metropolis, a decent meal was not to be had at any price. Yet it is food that most of all forms the bodies of the people, and it is the people who form the nation. Worse even than the dearth of good things is the coarse and disgusting abundance of bad things. There is an impassable gulf between the habits, the feelings, and the character of those who inhabit Mayfair and those who dwell on the dreary borders of Regent's Canal. They have far less in common with each other than each has with foreigners of their own rank. Here Dives and Lazarus will never really meet face to face until they come together for the final judgment, when their sins and their merits may be balanced very differently from now. In our own country we are very often troubled and ashamed by cases of hardship and want, but when we come in view of London's nether world, it seems as if we had never seen real poverty before. Three winters ago, on visiting a charitable friend, I found her in deep distress at the suffering that had quite casually come before her notice. 'I cannot stay in this country, ' she said ; 'it is too dreadful to see what these people suffer, and to be able to do nothing for them. And this was in Edinburgh, which has not the depth of misery there is in London. At the West End it is not horrors that are in evidence; when they exist, civilisation succeeds in keeping them out of sight. It is the grossness, the inferiority, the degradation of manhood and of womanhood that sicken the very soul to watch.

It is not barbarism. Savages have primitive virtues that go some way towards compensating for the fierceness of animal instincts. But here there is a peculiar degeneracy, bred by an excess of material civilisation.

The problem of the unemployed and of the unemployable of all that great section of the unfit-has not yet been solved in any part of the earth. Though it is much worse in the great cities of Britain than elsewhere, it is not peculiar to them. What strikes a Colonial, more than the amount of actual destitution, is the mass of poor workers always on the verge of destitution, ready to sink into it at the first accident. Hundreds, indeed thousands, whom we should count as poor, are not reckoned so here. These are not paupers. They are merely the lower strata of the employed. They are far worse off than the corresponding class in the Colonies. They are wretchedly underpaid, their hours are longer and their wages lower. They have no margin to save from. It is often inaccurately said that, though wages are lower in England, money goes much farther. So far as the poor are concerned this is a fallacy. After observing the market prices in both countries, I am satisfied that good plain living is cheaper and more easily obtained in the Colonies. There is more variety to be had in London, and it is true that for people above a certain social level luxuries are much cheaper. But wholesome food and decency seem beyond the reach of the West End poor. To take a few examples ; first-class meat such as day labourers eat in the Colonies is at least double the Colonial price ; milk, bread, and eggs, taking a rough yearly average, about the same ; fresh fish decidedly dearer, vegetables, except potatoes, cheaper and more abundant; so, too, is fruit. Clothing is cheaper bere, though I have not found any such difference as is sometimes supposed. Rents, including rates and taxes, are far higher for decent rooms in decent neighbourhoods, and it is almost impossible to avoid some outlay on omnibus or train. But the curse of the London market is that cheap refuse which ought to be destroyed by sanitary inspectors, and which is generally the only kind of goods supplied to “low neighbourhoods.' It would be good to see new fires kindled in Smithfield and other market places, to burn up, not heretics or treatises this time, but tons of provisions that are now sorted out for the sustenance of the workers.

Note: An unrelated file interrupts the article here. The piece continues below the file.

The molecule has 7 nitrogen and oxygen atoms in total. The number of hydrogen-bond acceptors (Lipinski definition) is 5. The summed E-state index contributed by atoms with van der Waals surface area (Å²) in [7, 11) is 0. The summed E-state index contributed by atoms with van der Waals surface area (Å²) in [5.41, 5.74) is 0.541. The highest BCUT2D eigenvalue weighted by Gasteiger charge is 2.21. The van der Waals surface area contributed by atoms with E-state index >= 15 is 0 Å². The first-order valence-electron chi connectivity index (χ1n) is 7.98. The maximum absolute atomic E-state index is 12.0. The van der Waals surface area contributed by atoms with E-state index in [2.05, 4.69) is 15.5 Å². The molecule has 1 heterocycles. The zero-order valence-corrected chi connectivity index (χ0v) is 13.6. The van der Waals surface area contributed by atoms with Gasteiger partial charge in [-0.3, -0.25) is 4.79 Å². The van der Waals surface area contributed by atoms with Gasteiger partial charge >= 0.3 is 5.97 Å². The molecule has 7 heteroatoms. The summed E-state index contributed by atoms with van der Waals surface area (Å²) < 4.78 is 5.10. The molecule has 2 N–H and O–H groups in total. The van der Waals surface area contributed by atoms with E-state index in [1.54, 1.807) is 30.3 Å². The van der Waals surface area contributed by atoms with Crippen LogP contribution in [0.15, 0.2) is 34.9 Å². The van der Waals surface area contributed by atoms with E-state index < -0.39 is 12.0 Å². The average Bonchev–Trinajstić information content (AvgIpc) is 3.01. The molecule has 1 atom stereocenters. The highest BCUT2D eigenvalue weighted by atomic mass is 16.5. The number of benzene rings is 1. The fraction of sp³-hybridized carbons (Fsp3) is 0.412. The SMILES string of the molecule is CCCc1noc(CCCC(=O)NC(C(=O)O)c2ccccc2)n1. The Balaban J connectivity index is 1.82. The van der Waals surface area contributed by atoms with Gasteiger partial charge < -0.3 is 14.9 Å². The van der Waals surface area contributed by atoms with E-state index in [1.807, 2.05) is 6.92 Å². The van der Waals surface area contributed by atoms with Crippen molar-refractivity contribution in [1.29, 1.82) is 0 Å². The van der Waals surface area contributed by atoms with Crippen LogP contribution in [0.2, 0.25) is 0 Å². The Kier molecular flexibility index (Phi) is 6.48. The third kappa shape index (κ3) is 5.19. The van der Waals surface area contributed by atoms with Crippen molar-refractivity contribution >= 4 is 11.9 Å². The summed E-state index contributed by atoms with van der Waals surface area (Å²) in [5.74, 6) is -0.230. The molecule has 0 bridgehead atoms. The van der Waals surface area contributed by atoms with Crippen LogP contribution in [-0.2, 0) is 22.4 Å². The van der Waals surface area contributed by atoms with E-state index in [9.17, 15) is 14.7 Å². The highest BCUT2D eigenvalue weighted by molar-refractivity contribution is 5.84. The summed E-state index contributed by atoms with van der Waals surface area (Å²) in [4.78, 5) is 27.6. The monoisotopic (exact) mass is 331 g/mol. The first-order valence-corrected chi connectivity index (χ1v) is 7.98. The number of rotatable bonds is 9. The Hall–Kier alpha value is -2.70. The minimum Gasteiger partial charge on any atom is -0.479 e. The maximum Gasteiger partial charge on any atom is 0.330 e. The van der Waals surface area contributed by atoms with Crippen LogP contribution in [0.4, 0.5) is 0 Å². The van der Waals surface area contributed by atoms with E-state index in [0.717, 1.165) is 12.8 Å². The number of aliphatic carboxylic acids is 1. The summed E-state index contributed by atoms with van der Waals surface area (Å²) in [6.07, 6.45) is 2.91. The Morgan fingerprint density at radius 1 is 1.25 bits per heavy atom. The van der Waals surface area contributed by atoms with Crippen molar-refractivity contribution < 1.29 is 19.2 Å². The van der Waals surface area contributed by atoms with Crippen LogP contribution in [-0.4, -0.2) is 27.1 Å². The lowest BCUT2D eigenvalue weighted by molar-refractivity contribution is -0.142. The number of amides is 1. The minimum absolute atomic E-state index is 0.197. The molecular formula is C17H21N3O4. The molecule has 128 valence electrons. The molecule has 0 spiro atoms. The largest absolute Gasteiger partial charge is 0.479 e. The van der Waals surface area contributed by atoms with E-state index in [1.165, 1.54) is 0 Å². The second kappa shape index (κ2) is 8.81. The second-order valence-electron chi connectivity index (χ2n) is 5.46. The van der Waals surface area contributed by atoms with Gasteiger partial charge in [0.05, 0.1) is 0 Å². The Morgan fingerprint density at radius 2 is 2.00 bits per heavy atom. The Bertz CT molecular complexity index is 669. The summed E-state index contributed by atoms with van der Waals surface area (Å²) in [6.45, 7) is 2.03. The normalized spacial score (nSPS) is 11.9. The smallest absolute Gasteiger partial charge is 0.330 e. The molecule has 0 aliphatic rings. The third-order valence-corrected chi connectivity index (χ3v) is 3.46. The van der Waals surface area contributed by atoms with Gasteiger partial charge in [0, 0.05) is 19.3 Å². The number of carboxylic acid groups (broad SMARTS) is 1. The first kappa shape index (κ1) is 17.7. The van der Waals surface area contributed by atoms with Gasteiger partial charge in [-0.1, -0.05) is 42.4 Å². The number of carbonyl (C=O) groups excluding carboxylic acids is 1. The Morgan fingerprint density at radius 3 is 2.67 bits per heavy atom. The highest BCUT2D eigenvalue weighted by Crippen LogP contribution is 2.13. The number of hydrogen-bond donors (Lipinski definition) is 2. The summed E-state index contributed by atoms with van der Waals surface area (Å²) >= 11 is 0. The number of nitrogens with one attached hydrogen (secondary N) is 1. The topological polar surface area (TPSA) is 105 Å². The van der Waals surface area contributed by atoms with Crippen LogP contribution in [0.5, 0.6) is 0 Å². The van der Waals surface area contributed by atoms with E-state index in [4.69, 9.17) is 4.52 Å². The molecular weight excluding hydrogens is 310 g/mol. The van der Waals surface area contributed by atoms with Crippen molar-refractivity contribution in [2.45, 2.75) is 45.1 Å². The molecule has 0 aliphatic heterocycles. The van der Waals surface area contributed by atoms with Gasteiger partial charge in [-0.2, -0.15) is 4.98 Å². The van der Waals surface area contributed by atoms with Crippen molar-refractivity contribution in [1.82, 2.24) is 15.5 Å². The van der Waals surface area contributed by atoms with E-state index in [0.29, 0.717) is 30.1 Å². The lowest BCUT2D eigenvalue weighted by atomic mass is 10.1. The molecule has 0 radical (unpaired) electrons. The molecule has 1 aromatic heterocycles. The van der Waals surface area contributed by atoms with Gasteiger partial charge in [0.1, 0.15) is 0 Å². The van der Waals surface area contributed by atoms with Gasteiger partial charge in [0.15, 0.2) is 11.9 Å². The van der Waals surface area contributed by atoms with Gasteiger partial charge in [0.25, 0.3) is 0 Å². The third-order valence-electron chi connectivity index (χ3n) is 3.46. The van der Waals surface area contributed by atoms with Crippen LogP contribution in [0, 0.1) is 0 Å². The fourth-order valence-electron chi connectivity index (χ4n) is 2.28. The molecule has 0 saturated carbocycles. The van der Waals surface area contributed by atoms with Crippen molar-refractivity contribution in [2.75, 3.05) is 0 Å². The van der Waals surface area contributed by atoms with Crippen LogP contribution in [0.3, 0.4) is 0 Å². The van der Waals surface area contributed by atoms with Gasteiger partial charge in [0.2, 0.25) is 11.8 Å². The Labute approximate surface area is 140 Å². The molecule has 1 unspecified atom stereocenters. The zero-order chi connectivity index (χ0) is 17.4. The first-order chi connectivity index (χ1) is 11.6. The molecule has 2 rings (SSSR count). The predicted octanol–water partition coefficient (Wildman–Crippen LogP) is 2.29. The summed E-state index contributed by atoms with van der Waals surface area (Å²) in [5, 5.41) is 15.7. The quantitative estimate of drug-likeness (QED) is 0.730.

There are deeper depths than any I have touched on yet, and these the New World does not yet know. We have not any class so low as the lowest in London. Some time before leaving New Zealand I spent a day visiting Burnham, the central Industrial School of the colony. The majority of the children looked healthy and fairly happy and decent, but amongst them was one undersized degenerate creature who seemed to belong to a race not quite human. The superintendent pointed him out and remarked, 'That boy is a London street Arab, you don't get that type here.' All Londoners know this savage

of the slums who haunts the West as well as the East. The type may be uncommon, but it is only an extreme development of characteristics that are too frequently seen. Mr. Howells in a recent criticism says that the English aristocracy have distinction, but adds that distinction is one of the things for which the nation pays too dear. The heaviest price it pays is the physical, mental, and moral inferiority of the undistinguished mass. It is considered bad taste now to use the terms upper' and 'lower' classes or

superior' and 'inferior'; but it is no offence against taste to keep up irreconcilable class separation, and to assume all the superiority that was once frankly claimed. It would be better to drop the pretence of consideration and to say openly that the working classes are an inferior species of mankind. There is not enough independence and self-respect amongst subordinates. If they assert themselves, it is with insolence. The rich, for their part, are often in a spasmodic and uncertain way excessively generous, but they object to any appearance of equality. It is curious to hear employers without a sense of humour say, as a severe reproach, that their employés ' are getting so independent nowadays.' The idea of a fair bargain between master and man or between mistress and maid, in which the subordinates make their own terms, seems to the aristocratic mind absolutely farcical. The result is the parasitic dependency of the West End poor. Servants, landladies, charwomen, small shopkeepers and